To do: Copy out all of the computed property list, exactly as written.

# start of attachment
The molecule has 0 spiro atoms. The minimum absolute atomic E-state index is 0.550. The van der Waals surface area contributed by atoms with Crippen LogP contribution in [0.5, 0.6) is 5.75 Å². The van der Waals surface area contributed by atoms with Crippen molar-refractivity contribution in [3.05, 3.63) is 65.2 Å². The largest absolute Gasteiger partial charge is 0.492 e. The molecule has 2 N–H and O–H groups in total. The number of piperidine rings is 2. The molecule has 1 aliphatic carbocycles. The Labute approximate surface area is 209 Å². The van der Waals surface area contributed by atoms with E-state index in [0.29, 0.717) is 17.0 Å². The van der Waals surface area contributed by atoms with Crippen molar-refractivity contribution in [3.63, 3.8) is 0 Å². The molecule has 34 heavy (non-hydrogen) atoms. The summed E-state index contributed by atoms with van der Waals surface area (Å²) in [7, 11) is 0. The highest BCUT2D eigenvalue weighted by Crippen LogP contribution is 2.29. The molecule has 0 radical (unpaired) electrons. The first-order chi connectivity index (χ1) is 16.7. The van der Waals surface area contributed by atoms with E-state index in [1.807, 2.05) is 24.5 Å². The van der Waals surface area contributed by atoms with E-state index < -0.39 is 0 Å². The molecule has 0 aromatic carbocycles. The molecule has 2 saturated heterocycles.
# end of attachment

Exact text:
The molecule has 0 spiro atoms. The minimum absolute atomic E-state index is 0.550. The van der Waals surface area contributed by atoms with Crippen LogP contribution in [0.5, 0.6) is 5.75 Å². The van der Waals surface area contributed by atoms with Crippen molar-refractivity contribution in [3.05, 3.63) is 65.2 Å². The largest absolute Gasteiger partial charge is 0.492 e. The molecule has 2 N–H and O–H groups in total. The number of piperidine rings is 2. The molecule has 1 aliphatic carbocycles. The Labute approximate surface area is 209 Å². The van der Waals surface area contributed by atoms with E-state index in [0.29, 0.717) is 17.0 Å². The van der Waals surface area contributed by atoms with Crippen molar-refractivity contribution in [3.63, 3.8) is 0 Å². The molecule has 34 heavy (non-hydrogen) atoms. The summed E-state index contributed by atoms with van der Waals surface area (Å²) in [7, 11) is 0. The highest BCUT2D eigenvalue weighted by Crippen LogP contribution is 2.29. The molecule has 0 radical (unpaired) electrons. The first-order chi connectivity index (χ1) is 16.7. The van der Waals surface area contributed by atoms with E-state index in [1.807, 2.05) is 24.5 Å². The van der Waals surface area contributed by atoms with E-state index < -0.39 is 0 Å². The molecule has 0 aromatic carbocycles. The molecule has 2 saturated heterocycles.